Thursday, June 18, 2009

State of the NHL

Well it's been a while since I yammered on a bout hockey, now hasn't it? To make up for it I'm posting a bit of an NHL roundup, talking about my thoughts on the finals, a Senator that is looking elsewhere, our nations best hopes, a variety of wheeling and dealing, and of course Hamilton, Phoenix, and the story that will never end.


Alright so all of the good “Pittsburgh”, “Penguin” and “Steel” puns were taken, so this was all that I had left. But the fact remains that it is GREAT to see the Penguins win the Stanley Cup. They have two of the best players in the world, and a fantastic organization from top to bottom. There is nothing to not like about this except if you live in Detroit or are Marian Hossa.

While I still consider Crosby to be the best in the world, it is hard to deny Malkin the Conn Smythe. He had a fantastic run, and scored more points in one playoff series by anyone not named Wayne or Mario. Not too bad. Of course, one could argue that Crosby drew the best of the opposition more often than not (especially against Detroit), so Malkin had it a bit easier, but none the less, well done Geno.

I would also like the record to show that I officially defeated a piece of Chinese Currency and two of my friends (in that order) to claim the Prediction Title for 2009, even with my disastrous Columbus, Montreal, and St. Louis picks.

Bye, Bye Danny

It looks like Heatley is on his way out of Canada's Capital. This is a shame, as I have always liked Heatley's ability, and there are not too many multi-time 50 goal scorers in their 20s playing at the moment, but if he doesn't want to be part of the system, good riddance.

There has been all sorts of talk about which teams are in the market, and if I were a betting man, I'd say that he ends up in LA. They have the cap room and are searching for a big named star. If they end up making a deal for LeCavalier that renders the point rather moot. Not certain if Heatley will waive his no movement clause for a trip to Hollywood, but it would be a good fit for both sides. Let's face it, if he ends up in a hockey-crazed city he'll end up a scapegoat yet again and end up getting jeered for his inability to backcheck. People keep saying the Sharks, as a Thornton-Heatley pairing sounds good, and could probably combine for 200 points in a regular season, but would struggle to get 5 in a playoff season. I hope for the Sharks sake that they stay away, they don't need him.

Olympic Posturing

I think that Heatley's current situation may have really hurt his chances to play in Vancouver next February. Let's face it, the GM of Team Canada, Steve Yzerman is a team first kind of guy, and to take a trade demand public, especially over a coach's decision to put him on the second power-play unit is not Stevie Y friendly.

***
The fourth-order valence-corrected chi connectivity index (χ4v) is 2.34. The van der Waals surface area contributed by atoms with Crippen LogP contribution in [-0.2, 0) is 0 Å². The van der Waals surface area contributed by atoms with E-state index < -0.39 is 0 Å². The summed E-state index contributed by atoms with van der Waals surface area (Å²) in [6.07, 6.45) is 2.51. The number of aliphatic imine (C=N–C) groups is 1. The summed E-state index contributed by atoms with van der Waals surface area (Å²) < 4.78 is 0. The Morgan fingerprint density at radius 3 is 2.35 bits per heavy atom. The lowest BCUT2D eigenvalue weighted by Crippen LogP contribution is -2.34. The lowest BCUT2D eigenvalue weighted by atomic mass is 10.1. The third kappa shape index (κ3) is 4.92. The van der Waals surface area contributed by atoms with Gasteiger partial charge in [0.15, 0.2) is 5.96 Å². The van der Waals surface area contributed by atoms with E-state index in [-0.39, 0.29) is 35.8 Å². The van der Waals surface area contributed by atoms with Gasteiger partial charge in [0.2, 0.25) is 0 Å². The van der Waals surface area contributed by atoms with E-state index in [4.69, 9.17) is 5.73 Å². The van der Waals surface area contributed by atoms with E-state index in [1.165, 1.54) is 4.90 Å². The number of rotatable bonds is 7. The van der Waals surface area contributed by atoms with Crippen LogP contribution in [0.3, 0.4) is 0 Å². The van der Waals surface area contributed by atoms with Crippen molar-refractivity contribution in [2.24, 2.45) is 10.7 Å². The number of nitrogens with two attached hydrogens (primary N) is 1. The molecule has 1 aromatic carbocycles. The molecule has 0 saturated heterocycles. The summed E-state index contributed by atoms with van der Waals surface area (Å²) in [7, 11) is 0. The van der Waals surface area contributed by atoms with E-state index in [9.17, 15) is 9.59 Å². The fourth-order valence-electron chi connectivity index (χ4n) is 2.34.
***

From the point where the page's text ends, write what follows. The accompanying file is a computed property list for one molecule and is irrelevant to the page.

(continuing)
With Canada having so much depth, with all things being equal who would you choose: someone who is concerned about the amount of goals he scored playing on a team that happened to underachieve (but has potential for next year) or a guy who consistently puts up good numbers for a terrible team and lit it up for Canada on the International stage last year? The second one, right? Replace those names with Heatley and St. Louis and Stevie's job may have just gotten easier.

I think that Thornton and Marleau's sub-par playoff runs really had them drop down on the depth chart with Heatley. The same also stands with Jeff Carter and Mike Green (although they are young enough to be given a pass I think). Crosby and Getzlaf's spot on the roster was never really in doubt, but their runs in the post season really solidified them as the top two centres on the squad I think. Add in Eric Staal's borderline legendary first two rounds, Jonathan Toews clutch play, and Martin St. Louis, Shane Doan, and even Steven Stamkos' world championship and I think some big name forwards may be enjoying a two week break in February.

The back end is slightly more stable. Chris Pronger proved that he can still go, and should not get bumped. Brian Campbell continued to be a disappointment, getting jumped by teammates for the biggest potential move in defense, Duncan Keith and maybe even Brent Seabrook, who did a fantastic job in a shutdown role in the first two rounds. Otherwise there should be little movement on the D from most pre-season predictions.